Building Information Literacy

Today’s flood of misinformation and disinformation illustrates the critical need for critical thinking.

by Randall Yelverton, Peoria Public Library
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It is one of the greatest ironies of this century that while the amount of information available to us increases exponentially, our ability to discern what is bad information gets worse.

In the early days of COVID-19, the World Health Organization’s Director-General summed up the crux of the crisis in one simple sentence: “We’re not just fighting an epidemic; we’re fighting an infodemic.”

This pandemic is the first in history in which technology and social media are being used on a massive scale to spread misinformation and disinformation. Be it misguided or malicious, the lightning spread of “fake news” happens because of how easy technology has made it to share that so-called news. 

What’s missing? A little thought and scrutiny before clicking the share button. As a librarian and information professional, I’ve been observing the decline of information literacy in our country with growing alarm. 

Navigating the Information Boom
In 2018, long before our COVID crisis, a team of researchers at MIT Media Lab published a study that examined “some 126,000 stories, tweeted by three million users, over more than 10 years.” It found that “false news travels farther, faster, deeper and more broadly than the truth online in all categories—including business, science and technology, entertainment, terrorism, war and politics.” In fact, falsehoods were 70 percent more likely to be retweeted than the truth, the study found.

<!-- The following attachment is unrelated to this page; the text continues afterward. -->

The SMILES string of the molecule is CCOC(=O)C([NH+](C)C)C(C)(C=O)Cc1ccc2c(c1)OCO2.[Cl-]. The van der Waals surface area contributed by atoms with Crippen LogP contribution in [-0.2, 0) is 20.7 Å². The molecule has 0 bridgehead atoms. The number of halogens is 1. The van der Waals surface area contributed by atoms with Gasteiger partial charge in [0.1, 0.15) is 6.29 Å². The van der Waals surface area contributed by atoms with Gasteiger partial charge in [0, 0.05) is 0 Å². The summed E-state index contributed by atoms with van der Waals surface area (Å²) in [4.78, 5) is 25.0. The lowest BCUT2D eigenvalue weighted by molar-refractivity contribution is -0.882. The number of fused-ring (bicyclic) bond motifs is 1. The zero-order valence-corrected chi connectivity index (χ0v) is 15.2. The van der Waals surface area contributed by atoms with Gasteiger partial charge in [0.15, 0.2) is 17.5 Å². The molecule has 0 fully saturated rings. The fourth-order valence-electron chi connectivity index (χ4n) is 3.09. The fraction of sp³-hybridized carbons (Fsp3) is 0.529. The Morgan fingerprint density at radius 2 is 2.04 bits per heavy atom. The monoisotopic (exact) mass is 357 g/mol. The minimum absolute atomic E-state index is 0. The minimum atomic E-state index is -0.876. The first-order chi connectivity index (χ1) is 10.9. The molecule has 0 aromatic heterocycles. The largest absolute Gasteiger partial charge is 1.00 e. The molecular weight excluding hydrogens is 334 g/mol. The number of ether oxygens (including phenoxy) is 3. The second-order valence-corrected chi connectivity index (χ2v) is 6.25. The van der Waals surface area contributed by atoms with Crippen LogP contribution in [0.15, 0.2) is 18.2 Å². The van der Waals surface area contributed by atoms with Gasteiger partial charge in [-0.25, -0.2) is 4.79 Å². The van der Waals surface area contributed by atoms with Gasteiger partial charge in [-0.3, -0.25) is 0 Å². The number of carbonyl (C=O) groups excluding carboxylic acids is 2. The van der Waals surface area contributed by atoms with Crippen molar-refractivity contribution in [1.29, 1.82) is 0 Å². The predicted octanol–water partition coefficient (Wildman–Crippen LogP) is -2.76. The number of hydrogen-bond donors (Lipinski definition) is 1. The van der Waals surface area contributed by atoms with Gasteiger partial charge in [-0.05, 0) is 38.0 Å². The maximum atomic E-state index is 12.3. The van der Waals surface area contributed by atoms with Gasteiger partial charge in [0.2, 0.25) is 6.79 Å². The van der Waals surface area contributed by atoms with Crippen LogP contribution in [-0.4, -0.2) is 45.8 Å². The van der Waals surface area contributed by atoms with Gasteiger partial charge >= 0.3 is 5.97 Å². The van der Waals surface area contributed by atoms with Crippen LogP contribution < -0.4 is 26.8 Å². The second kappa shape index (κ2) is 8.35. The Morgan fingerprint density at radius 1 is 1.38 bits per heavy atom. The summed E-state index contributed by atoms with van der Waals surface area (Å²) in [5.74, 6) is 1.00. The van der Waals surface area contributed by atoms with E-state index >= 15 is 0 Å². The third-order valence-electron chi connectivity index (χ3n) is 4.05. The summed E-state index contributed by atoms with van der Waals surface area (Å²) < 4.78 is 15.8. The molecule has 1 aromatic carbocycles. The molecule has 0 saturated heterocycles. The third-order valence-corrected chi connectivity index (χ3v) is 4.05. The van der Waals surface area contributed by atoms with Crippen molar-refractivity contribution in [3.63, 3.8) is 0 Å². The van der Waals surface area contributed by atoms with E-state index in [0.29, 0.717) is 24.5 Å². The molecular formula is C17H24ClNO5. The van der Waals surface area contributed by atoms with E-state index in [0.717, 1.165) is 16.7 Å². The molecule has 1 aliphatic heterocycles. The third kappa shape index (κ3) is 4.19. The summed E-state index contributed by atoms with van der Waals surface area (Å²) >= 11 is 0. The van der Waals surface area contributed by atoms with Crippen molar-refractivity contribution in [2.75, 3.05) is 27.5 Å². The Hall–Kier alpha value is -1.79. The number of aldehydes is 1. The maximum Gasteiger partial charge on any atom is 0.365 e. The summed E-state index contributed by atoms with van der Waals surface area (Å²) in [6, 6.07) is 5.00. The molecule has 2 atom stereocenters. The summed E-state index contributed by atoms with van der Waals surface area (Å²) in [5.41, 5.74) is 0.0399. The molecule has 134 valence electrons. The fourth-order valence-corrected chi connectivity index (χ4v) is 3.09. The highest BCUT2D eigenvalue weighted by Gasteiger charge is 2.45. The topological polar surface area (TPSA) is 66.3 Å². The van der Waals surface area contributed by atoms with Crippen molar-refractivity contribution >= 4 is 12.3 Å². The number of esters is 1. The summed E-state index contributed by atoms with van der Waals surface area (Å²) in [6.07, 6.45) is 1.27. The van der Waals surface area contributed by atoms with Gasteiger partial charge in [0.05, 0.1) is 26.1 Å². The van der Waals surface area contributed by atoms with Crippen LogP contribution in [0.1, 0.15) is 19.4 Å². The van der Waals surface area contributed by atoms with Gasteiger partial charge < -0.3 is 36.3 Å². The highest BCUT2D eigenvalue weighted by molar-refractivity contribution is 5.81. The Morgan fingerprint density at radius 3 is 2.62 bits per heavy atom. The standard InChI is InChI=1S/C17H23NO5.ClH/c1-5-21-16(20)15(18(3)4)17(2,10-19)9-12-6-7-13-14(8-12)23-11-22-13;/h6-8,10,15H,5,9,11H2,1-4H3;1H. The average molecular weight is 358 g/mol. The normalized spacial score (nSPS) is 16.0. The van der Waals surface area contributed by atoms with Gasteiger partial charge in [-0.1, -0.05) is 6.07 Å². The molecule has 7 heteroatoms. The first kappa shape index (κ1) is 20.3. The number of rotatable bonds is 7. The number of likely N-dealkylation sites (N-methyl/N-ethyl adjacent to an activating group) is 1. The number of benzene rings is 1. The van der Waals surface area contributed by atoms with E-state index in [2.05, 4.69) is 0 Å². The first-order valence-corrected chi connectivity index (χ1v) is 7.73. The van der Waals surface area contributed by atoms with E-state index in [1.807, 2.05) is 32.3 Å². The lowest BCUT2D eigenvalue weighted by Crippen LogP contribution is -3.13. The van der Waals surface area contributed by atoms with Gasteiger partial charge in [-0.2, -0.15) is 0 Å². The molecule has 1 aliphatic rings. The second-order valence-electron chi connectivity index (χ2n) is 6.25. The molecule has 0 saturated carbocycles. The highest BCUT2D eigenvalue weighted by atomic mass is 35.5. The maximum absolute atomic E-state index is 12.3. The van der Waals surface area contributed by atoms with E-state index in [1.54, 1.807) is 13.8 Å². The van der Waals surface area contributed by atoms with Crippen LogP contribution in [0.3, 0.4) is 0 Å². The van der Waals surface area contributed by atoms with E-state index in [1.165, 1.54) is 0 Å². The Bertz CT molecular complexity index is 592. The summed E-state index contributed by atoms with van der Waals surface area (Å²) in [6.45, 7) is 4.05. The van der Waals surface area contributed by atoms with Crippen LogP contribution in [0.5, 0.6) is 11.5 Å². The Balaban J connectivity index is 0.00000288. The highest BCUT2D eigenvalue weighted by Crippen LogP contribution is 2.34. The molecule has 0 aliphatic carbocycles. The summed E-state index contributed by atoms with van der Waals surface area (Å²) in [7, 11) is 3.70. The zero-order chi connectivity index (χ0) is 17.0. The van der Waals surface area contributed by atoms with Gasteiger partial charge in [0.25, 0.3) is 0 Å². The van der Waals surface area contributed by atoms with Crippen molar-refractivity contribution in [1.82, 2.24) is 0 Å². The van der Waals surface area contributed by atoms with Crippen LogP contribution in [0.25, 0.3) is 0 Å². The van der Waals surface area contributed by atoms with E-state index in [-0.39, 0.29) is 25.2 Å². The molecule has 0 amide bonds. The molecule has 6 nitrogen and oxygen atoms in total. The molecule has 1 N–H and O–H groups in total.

It is one of the greatest ironies of this century that while the amount of information available to us increases exponentially, our ability to discern what is bad information gets worse. We are in the midst of a tremendous information boom, and the ability to navigate it successfully is essential if we want to be good citizens and neighbors. Bad actors are hard at work sharing misinformation online in order to confuse and mislead the public. They are even taking advantage of the inherent instability of knowledge in order to mislead us. We must get better at recognizing them and calling them out. This is where we—libraries and librarians—can help.

At the library, we curate and share some of the best information available at any given moment. We subscribe to peer-reviewed journals and trustworthy databases covering a range of topics. We also subscribe to NewsBank and ProQuest Newsstand, two digital services allowing you access to thousands of newspapers around the world. You can read the actual article, not a Facebook fake.  

Speaking of Facebook, we can help you fact-check an acquaintance’s Facebook post. It’s our job to help you grow as an information detective.

The Nature of Knowledge
We should all be aware that every piece of media we encounter is guided by the bias of those who created it. Bias is inescapable, but there are definitely degrees—and educated news consumers and critical thinkers learn to detect it. We should also know that a news story evolves as more information is uncovered, and different authors, experts and witnesses contribute to that knowledge.